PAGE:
….. and what I believe are crown ferns (Blechnum discolor), on our way to the boat dock in Doubtful Sound’s Deep Cove.
But it was in the spectacular reaches of Doubtful Sound itself (blog coming later), which we navigated on a memorable overnight voyage to the Tasman Sea and back, where tree ferns formed an essential component of the jutting peaks and hanging valleys of this beautiful fiord.
Below are what I believe to be soft tree ferns or kātote (Cyathea smithii) growing beneath southern rātā trees (Metrosideros umbellata) with reddish flowers.
And here they are beside one of Fiordland’s countless waterfalls. You can clearly see the persistent rachises or frond stalks of C. smithii, one of the identifying features of that species (along with their notation on Fiordland botanical lists.)
After leaving Fiordland, we spent a few days touring in Dunedin before heading towards Mount Cook. At a shopping stop in the little town of Oamaru, some of us hurried to the Oamaru Public Garden where we discovered lovely gardens with tree ferns……
…. and another charming native fernery, among many other fine gardens. However, I think this structure must be a replacement for the one celebrated in a 1917 issue of the Oamaru Mail newspaper, of which it was written: “The fernery at the Gardens is now nearing its full beauty, and those who visit its cool emerald recesses will acclaim the originators of its inception who succeeded in having set apart for its erection part of the proceeds of two Garden Fetes.”
Christchurch became our base for visits to three spectacular Akaroa gardens, which I’ll write about in time. But the first, Ohinetahi, belonging to esteemed architect Sir Miles Warren featured a small wild garden with beautiful tree ferns. Suspended over a creek was Heart of Oak, a stunning piece of sculpture from Virginia King, who also contributed to Connells Bay Sculpture Park in my last blog).
There were also ferns in this sphere by renowned New Zealand artist Neil Dawson.
We finished our tour in Wellington, where we visited what was my favourite New Zealand public garden, Otari-Wilton’s Bush & Native Botanic Garden. Here, within a vast expanse of native New Zealand plants, was the most ambitious native fernery, an outdoor collection planted in the 1970s.
I could easily have spent all day here….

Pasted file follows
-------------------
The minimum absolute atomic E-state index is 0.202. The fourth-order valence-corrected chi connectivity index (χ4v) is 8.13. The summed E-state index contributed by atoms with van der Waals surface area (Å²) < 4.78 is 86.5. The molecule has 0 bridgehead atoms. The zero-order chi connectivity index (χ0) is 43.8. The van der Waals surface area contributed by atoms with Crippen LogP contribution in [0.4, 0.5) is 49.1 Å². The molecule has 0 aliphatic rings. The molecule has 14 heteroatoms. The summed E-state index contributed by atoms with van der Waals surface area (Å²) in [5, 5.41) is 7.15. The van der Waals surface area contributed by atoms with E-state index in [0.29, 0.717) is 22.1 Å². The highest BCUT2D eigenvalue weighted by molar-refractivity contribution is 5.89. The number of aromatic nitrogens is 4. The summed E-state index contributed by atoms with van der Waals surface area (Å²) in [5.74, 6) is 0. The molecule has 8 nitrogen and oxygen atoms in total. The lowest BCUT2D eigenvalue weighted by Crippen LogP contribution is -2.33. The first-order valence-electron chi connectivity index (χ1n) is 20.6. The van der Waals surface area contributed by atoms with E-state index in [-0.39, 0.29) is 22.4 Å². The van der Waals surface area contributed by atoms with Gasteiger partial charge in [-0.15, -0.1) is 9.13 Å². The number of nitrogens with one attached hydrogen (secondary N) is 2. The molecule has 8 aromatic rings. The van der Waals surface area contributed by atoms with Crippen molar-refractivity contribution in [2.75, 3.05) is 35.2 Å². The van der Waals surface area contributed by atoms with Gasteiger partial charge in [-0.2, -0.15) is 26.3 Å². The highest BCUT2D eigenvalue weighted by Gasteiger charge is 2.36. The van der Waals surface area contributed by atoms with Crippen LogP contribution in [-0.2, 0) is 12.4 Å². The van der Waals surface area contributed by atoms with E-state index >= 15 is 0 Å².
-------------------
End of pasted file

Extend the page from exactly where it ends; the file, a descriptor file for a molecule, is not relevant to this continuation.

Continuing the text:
…… finding new ferns like the lovely common maidenhair Adiantum cunninghamii……
…… and spotting little vignettes like this, of epiphytic ferns and climbing maidenhair vine (Muelenbeckia complexa) – I think – colonizing a tree fern trunk.
The scene below took me a while to identify, but it’s a lovely example of a plant community in the New Zealand bush. The fern is a sub-canopy climber Blechnum filiforme, and the photo shows both its string-like juvenile form and its adult form. The little orange flower is New Zealand gloxinia or taurepo (Rhabdothamnus solandri), a smallish shrub to 2 m (6 ft) and the country’s only gesneriad. Like several other native plants, it was named for Daniel Solander, the 18th century Swedish explorer who, along with Joseph Banks, sailed on Captain James Cook’s first voyage in 1769.
Unfurling croziers like the one below on the wheki (Dicksonia squarrosa) at Otari-Wilton’s Bush are called ‘koru’ in Māori. The koru is a symbol of creation, according to Te Ara, the New Zealand encyclopedia, which “conveys the idea of perpetual movement, and its inward coil suggests a return to the point of origin. The koru therefore symbolises the way in which life both changes and stays the same.”
We saw the koru shape in the Kowhaiwhai motifs on the rafters of the Māori ‘marae’ or meeting house we visited in Bay of Islands…..
…. and even in tattoos of some of the Māori performers at Waitangi.
Perhaps the most spectacular feature at Otari-Wilton’s Bush is the elevated boardwalk that lets visitors walk above the forest floor where silver ferns (Cyathea dealbata) spread their lacy fronds amidst native trees and understory shrubs.
It’s not surprising that this fern with its silvery reverse that saw it used by the Māori as a trail marker, even at night,……
….. this fern with perfect symmetry, large fronds held horizontally and soft feathery pinnae…..
….. should have become New Zealand’s national emblem. I saw it emblazoned on airplanes …..
……and glass dividers…..
…… and on the uniforms of employees of Air New Zealand. (I asked my cheerful flight attendant to model for me on the way back to Los Angeles).
There were needlepoint silver ferns on the ‘city chairs’ at Government House in Wellington….
…… and on the sign for the fabulous Te Papa Museum in that city……
…… where, inside, a stylized tree fern was part of the natural history display,
And, of course, the famous New Zealand All Blacks rugby team sports a dramatic silver fern on its black jerseys.
It wasn’t just architecture and design where I was seeing tree ferns, though. I started to see their shadows on the road……
……. and their reflections under paddling ducks. I had clearly fallen in love with tree ferns.
For me, it’s profound that a single plant so captivates a nation – its founding people and those who came hundreds of years later – that it becomes an iconic symbol of ‘place’. After all, I live in a country that discarded its colonial Red Ensign flag after a lengthy debate and adopted a stylized maple leaf for its flag in 1965. Now the maple leaf is featured not just on our flag but on corporate logos and sport uniforms, such as Air Canada and the Olympic men’s hockey team below.
There has also been debate in New Zealand of replacing its current flag, the Blue Ensign and Southern Cross, with a design incorporating the silver fern. But a 2016 referendum defeated that motion by 57% to 43%. A shame, I think. It would have made such a lovely ending to this blog…….